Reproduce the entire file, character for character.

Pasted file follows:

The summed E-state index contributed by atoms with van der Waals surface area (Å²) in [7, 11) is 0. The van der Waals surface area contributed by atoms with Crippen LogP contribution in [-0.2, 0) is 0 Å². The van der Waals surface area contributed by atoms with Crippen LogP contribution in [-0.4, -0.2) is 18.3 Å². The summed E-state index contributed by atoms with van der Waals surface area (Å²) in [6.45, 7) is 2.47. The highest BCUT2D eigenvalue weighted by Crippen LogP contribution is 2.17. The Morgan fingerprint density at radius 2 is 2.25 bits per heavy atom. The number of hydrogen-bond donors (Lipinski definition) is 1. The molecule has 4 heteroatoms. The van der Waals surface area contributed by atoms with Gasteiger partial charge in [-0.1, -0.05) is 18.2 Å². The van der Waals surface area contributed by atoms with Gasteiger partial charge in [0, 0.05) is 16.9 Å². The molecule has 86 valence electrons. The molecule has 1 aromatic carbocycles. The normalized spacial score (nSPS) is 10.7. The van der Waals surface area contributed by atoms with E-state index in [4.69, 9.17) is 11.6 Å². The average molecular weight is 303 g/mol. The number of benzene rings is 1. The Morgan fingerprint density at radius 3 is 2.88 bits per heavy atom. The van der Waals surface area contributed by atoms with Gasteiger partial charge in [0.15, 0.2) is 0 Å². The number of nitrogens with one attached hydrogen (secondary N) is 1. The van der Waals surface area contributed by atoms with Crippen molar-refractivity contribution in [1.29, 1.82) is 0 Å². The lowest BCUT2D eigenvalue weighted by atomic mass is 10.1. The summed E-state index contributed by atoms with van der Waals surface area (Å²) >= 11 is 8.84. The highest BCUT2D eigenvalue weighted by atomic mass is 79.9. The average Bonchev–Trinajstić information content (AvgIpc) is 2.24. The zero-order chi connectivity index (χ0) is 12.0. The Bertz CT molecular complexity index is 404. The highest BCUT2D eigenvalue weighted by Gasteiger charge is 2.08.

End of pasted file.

The summed E-state index contributed by atoms with van der Waals surface area (Å²) in [7, 11) is 0. The van der Waals surface area contributed by atoms with Crippen LogP contribution in [-0.2, 0) is 0 Å². The van der Waals surface area contributed by atoms with Crippen LogP contribution in [-0.4, -0.2) is 18.3 Å². The summed E-state index contributed by atoms with van der Waals surface area (Å²) in [6.45, 7) is 2.47. The highest BCUT2D eigenvalue weighted by Crippen LogP contribution is 2.17. The Morgan fingerprint density at radius 2 is 2.25 bits per heavy atom. The number of hydrogen-bond donors (Lipinski definition) is 1. The molecule has 4 heteroatoms. The van der Waals surface area contributed by atoms with Gasteiger partial charge in [-0.1, -0.05) is 18.2 Å². The van der Waals surface area contributed by atoms with Gasteiger partial charge in [0, 0.05) is 16.9 Å². The molecule has 86 valence electrons. The molecule has 1 aromatic carbocycles. The normalized spacial score (nSPS) is 10.7. The van der Waals surface area contributed by atoms with E-state index in [4.69, 9.17) is 11.6 Å². The average molecular weight is 303 g/mol. The number of benzene rings is 1. The Morgan fingerprint density at radius 3 is 2.88 bits per heavy atom. The van der Waals surface area contributed by atoms with Gasteiger partial charge in [0.15, 0.2) is 0 Å². The number of nitrogens with one attached hydrogen (secondary N) is 1. The van der Waals surface area contributed by atoms with Crippen molar-refractivity contribution in [1.29, 1.82) is 0 Å². The lowest BCUT2D eigenvalue weighted by atomic mass is 10.1. The summed E-state index contributed by atoms with van der Waals surface area (Å²) >= 11 is 8.84. The highest BCUT2D eigenvalue weighted by atomic mass is 79.9. The average Bonchev–Trinajstić information content (AvgIpc) is 2.24. The zero-order chi connectivity index (χ0) is 12.0. The Bertz CT molecular complexity index is 404. The highest BCUT2D eigenvalue weighted by Gasteiger charge is 2.08.